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14.7: Low-Energy Scattering

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  • \( \newcommand{\vecs}[1]{\overset { \scriptstyle \rightharpoonup} {\mathbf{#1}} } \) \( \newcommand{\vecd}[1]{\overset{-\!-\!\rightharpoonup}{\vphantom{a}\smash {#1}}} \)\(\newcommand{\id}{\mathrm{id}}\) \( \newcommand{\Span}{\mathrm{span}}\) \( \newcommand{\kernel}{\mathrm{null}\,}\) \( \newcommand{\range}{\mathrm{range}\,}\) \( \newcommand{\RealPart}{\mathrm{Re}}\) \( \newcommand{\ImaginaryPart}{\mathrm{Im}}\) \( \newcommand{\Argument}{\mathrm{Arg}}\) \( \newcommand{\norm}[1]{\| #1 \|}\) \( \newcommand{\inner}[2]{\langle #1, #2 \rangle}\) \( \newcommand{\Span}{\mathrm{span}}\) \(\newcommand{\id}{\mathrm{id}}\) \( \newcommand{\Span}{\mathrm{span}}\) \( \newcommand{\kernel}{\mathrm{null}\,}\) \( \newcommand{\range}{\mathrm{range}\,}\) \( \newcommand{\RealPart}{\mathrm{Re}}\) \( \newcommand{\ImaginaryPart}{\mathrm{Im}}\) \( \newcommand{\Argument}{\mathrm{Arg}}\) \( \newcommand{\norm}[1]{\| #1 \|}\) \( \newcommand{\inner}[2]{\langle #1, #2 \rangle}\) \( \newcommand{\Span}{\mathrm{span}}\)\(\newcommand{\AA}{\unicode[.8,0]{x212B}}\)

    In general, at low energies (i.e., when \(1/k\) is much larger than the range of the potential), partial waves with \(l>0\) make a negligible contribution to the scattering cross-section. It follows that, at these energies, with a finite range potential, only \(S\)-wave scattering is important.

    As a specific example, let us consider scattering by a finite potential well, characterized by \(V=V_0\) for \(r<a\), and \(V=0\) for \(r\geq a\). Here, \(V_0\) is a constant. The potential is repulsive for \(V_0>0\), and attractive for \(V_0<0\). The outside wavefunction is given by [see Equation ([e17.80])] \[\begin{aligned} {\cal R}_0(r) &= \exp(\,{\rm i}\, \delta_0)\,\left[ \cos\delta_0\,j_0(k\,r) - \sin\delta_0\,y_0(k\,r) \right]\nonumber\\[0.5ex] &= \frac{ \exp(\,{\rm i} \,\delta_0)\, \sin(k\,r+\delta_0)}{k\,r},\end{aligned}\] where use has been made of Equations ([e17.58a]) and ([e17.58b]). The inside wavefunction follows from Equation ([e17.85]). We obtain \[\label{e17.103} {\cal R}_0(r) = B \,\frac{\sin (k'\,r)}{r},\] where use has been made of the boundary condition ([e17.86]). Here, \(B\) is a constant, and \[E - V_0 = \frac{\hbar^{\,2} \,k'^{\,2}}{2\,m}.\] Note that Equation ([e17.103]) only applies when \(E>V_0\). For \(E<V_0\), we have \[{\cal R}_0(r) = B \,\frac{\sinh(\kappa\, r)}{r},\] where \[V_0 - E = \frac{\hbar^{\,2}\, \kappa^{\,2}}{2\,m}.\] Matching \({\cal R}_0(r)\), and its radial derivative, at \(r=a\) yields \[\label{e17.107} \tan(k\,a+\delta_0) = \frac{k}{k'} \,\tan( k'\,a)\] for \(E>V_0\), and \[\tan(k\,a+ \delta_0) = \frac{k}{\kappa} \,\tanh( \kappa\, a)\] for \(E<V_0\).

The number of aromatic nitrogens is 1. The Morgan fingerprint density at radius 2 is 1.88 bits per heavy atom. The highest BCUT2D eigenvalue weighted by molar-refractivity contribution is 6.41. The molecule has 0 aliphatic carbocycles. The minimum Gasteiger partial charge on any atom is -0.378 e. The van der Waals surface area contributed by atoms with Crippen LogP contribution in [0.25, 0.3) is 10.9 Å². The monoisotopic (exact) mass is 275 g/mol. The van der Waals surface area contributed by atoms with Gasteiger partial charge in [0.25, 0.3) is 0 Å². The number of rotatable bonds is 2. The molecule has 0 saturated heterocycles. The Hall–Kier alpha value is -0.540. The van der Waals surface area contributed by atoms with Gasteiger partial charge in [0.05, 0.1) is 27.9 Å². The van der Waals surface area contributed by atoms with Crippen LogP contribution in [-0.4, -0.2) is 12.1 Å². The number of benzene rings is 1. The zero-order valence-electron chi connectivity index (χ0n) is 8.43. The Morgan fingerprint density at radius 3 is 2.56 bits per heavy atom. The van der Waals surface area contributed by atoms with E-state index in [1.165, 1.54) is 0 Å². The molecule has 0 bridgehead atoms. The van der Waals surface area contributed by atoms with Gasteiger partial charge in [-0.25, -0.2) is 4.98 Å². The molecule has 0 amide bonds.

Consider an attractive potential, for which \(E>V_0\). Suppose that \(|V_0|\gg E\) (i.e., the depth of the potential well is much larger than the energy of the incident particles), so that \(k' \gg k\). We can see from Equation ([e17.107]) that, unless \(\tan (k'\,a)\) becomes extremely large, the right-hand side is much less that unity, so replacing the tangent of a small quantity with the quantity itself, we obtain \[k\,a + \delta_0 \simeq \frac{k}{k'}\,\tan (k'\,a).\] This yields \[\delta_0 \simeq k\,a \left[ \frac{\tan( k'\,a)}{k'\,a} -1\right].\] According to Equation ([e17.99]), the scattering cross-section is given by \[\label{e17.111} \sigma_{\rm total} \simeq \frac{4\pi}{k^{\,2}}\, \sin^2\delta_0 =4\pi \,a^{\,2}\left[\frac{\tan (k\,'a)}{k'\,a} -1\right]^{\,2}.\] Now, \[\label{e17.112} k'\,a = \sqrt{ k^{\,2} \,a^{\,2} + \frac{2 \,m \,|V_0|\, a^{\,2}}{\hbar^{\,2}}},\] so for sufficiently small values of \(k\,a\), \[k' \,a \simeq \sqrt{\frac{2\, m \,|V_0|\, a^{\,2}}{\hbar^{\,2}}}.\] It follows that the total (\(S\)-wave) scattering cross-section is independent of the energy of the incident particles (provided that this energy is sufficiently small).

    Note that there are values of \(k'\,a\) (e.g., \(k'\,a\simeq 4.49\)) at which \(\delta_0\rightarrow \pi\), and the scattering cross-section ([e17.111]) vanishes, despite the very strong attraction of the potential. In reality, the cross-section is not exactly zero, because of contributions from \(l>0\) partial waves. But, at low incident energies, these contributions are small. It follows that there are certain values of \(V_0\) and \(k\) that give rise to almost perfect transmission of the incident wave. This is called the Ramsauer-Townsend effect, and has been observed experimentally .

    Contributors and Attributions

    • Richard Fitzpatrick (Professor of Physics, The University of Texas at Austin)

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    This page titled 14.7: Low-Energy Scattering is shared under a not declared license and was authored, remixed, and/or curated by Richard Fitzpatrick.

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